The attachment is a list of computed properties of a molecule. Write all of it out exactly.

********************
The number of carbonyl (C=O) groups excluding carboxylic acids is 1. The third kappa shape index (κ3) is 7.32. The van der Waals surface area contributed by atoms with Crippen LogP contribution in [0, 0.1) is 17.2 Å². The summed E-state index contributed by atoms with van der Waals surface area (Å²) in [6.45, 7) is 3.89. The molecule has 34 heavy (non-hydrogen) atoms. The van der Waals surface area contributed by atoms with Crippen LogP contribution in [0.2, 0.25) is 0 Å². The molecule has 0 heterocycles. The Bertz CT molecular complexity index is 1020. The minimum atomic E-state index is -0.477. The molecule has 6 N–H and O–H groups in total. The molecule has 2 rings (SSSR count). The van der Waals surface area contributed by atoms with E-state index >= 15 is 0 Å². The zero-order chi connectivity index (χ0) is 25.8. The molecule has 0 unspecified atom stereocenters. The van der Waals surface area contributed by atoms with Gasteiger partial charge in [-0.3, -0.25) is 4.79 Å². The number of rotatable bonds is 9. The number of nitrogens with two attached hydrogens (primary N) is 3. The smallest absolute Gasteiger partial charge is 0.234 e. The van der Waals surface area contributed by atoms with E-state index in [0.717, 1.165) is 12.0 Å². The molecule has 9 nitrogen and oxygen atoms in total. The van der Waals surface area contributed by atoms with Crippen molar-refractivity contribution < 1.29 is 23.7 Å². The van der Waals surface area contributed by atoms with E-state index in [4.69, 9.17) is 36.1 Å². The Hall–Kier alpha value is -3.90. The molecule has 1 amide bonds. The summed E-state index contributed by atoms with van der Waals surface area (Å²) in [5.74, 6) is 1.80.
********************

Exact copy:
The number of carbonyl (C=O) groups excluding carboxylic acids is 1. The third kappa shape index (κ3) is 7.32. The van der Waals surface area contributed by atoms with Crippen LogP contribution in [0, 0.1) is 17.2 Å². The summed E-state index contributed by atoms with van der Waals surface area (Å²) in [6.45, 7) is 3.89. The molecule has 34 heavy (non-hydrogen) atoms. The van der Waals surface area contributed by atoms with Crippen LogP contribution in [0.2, 0.25) is 0 Å². The molecule has 0 heterocycles. The Bertz CT molecular complexity index is 1020. The minimum atomic E-state index is -0.477. The molecule has 6 N–H and O–H groups in total. The molecule has 2 rings (SSSR count). The van der Waals surface area contributed by atoms with E-state index >= 15 is 0 Å². The zero-order chi connectivity index (χ0) is 25.8. The molecule has 0 unspecified atom stereocenters. The van der Waals surface area contributed by atoms with Gasteiger partial charge in [-0.3, -0.25) is 4.79 Å². The number of rotatable bonds is 9. The number of nitrogens with two attached hydrogens (primary N) is 3. The smallest absolute Gasteiger partial charge is 0.234 e. The van der Waals surface area contributed by atoms with E-state index in [0.717, 1.165) is 12.0 Å². The molecule has 9 nitrogen and oxygen atoms in total. The van der Waals surface area contributed by atoms with Crippen molar-refractivity contribution < 1.29 is 23.7 Å². The van der Waals surface area contributed by atoms with E-state index in [4.69, 9.17) is 36.1 Å². The Hall–Kier alpha value is -3.90. The molecule has 1 amide bonds. The summed E-state index contributed by atoms with van der Waals surface area (Å²) in [5.74, 6) is 1.80.